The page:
Can you imagine planning for a child without having to consider a partner – at all? So many people are single parents these days anyway, right? What if we were able to completely take another person out of the equation – and reproduce on our own? Aarathi Prasad, a writer with a Phd in mammalian cell cycle biology, imagines this scenario in her new book, Like a Virgin: How Science Is Redesigning The Rules Of Sex.
It’s not totally new to talk about reproduction without talking about sex. Surrogacy and in vitro fertilization- though not always supported by the masses - are pretty common procedures. People don’t really bat an eye when hearing about these paths to reproduction that were once considered cutting edge.
Prasad’s research, however, doesn’t just take sex out of the equation – it takes another partner out of the equation. From iol.com:
Here she describes the “ultimate solo parent” of the future. This woman can use her own stem cells and an artificial Y chromosome to produce healthy new eggs and sperm at any age, is capable of reproducing entirely alone by making one of her eggs behave like a pseudo-sperm that can be used to fertilise herself, and has no need to carry the embryo in her own body.
Instead it gestates in an artificial womb.
Don’t worry men, the research in her book would not solely benefit women who are sick of looking for the perfect mate. It’s not the basis of some feminist plot to rid the world of the necessity for sperm. Men could also use the technology to become single parents – just as their female counterparts.The same field of technology she is studying and outlining in her book would also allow gay parents to have children created from their DNA.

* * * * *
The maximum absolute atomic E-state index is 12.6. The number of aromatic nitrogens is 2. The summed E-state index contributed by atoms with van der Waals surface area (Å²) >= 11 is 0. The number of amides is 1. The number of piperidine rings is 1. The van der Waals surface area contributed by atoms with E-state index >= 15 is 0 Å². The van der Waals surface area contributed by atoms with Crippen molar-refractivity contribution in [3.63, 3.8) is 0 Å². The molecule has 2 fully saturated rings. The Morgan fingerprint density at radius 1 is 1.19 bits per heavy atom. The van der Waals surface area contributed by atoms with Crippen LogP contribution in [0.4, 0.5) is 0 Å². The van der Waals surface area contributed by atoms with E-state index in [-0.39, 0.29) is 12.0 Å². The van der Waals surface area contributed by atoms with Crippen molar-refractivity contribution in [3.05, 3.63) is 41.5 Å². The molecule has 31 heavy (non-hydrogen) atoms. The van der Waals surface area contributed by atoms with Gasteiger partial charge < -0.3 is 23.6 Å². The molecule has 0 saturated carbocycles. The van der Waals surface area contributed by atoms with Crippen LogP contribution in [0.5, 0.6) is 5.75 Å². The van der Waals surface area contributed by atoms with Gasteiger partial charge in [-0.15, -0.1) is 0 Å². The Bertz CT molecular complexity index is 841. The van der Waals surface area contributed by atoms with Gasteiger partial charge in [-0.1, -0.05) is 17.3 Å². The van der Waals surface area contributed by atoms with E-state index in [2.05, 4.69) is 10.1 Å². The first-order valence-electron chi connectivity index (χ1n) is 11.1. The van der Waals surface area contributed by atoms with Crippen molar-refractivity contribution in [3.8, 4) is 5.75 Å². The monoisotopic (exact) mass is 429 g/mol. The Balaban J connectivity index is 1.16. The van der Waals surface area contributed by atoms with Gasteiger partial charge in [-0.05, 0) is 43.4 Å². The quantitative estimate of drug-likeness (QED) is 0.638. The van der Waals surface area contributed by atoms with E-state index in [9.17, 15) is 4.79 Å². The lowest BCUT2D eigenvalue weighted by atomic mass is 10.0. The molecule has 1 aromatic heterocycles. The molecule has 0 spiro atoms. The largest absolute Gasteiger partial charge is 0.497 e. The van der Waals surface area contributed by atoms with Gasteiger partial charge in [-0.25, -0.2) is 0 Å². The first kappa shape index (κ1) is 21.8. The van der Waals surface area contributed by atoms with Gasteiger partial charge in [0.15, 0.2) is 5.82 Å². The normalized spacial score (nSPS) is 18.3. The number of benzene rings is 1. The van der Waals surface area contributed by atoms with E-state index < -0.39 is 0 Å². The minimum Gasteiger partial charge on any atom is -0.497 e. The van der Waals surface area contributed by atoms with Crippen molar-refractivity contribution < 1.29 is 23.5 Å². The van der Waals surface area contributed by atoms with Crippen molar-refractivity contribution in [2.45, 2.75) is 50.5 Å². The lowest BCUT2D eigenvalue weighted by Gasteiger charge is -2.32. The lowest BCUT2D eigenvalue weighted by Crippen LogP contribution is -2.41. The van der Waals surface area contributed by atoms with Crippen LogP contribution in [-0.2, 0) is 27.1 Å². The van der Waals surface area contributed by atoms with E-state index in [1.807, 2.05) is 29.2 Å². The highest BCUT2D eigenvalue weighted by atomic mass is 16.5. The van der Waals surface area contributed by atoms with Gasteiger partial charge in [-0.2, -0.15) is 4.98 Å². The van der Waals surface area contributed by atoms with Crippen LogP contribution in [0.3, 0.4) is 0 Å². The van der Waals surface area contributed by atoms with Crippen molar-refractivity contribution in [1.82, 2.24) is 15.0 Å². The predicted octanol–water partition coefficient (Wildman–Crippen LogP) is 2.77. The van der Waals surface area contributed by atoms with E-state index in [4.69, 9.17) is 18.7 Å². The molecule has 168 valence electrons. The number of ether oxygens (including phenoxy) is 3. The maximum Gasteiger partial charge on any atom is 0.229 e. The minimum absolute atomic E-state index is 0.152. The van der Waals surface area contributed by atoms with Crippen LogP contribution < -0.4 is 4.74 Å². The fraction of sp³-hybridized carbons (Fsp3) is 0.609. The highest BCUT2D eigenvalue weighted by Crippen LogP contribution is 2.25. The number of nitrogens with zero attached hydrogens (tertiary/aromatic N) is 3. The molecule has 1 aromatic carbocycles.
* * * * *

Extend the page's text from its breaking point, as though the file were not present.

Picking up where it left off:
Along with the artificial womb, the other possible advance Prasad finds most exciting is the potential to create healthy, new young eggs from our stem cells.
There have been studies conducted on animals, she says, in which bone marrow from a female has generated eggs.
“You can also take bone marrow from men, to generate sperm, and you can generate eggs from men too,” she adds.
The child wouldn’t be a clone, she notes, because “every time you create an egg there’s a shuffling of the DNA, which is why siblings don’t tend to look the same”.
This technology has the possibility to silence the annoying “biological clock” forever. Also, men and women could potentially have an equal role in parenting from conception. In her book, Prasad calls it “the great biological and social equaliser.” She then adds that it is not “if” this technology will happen – but “when.”
That kind of gives me goosebumps.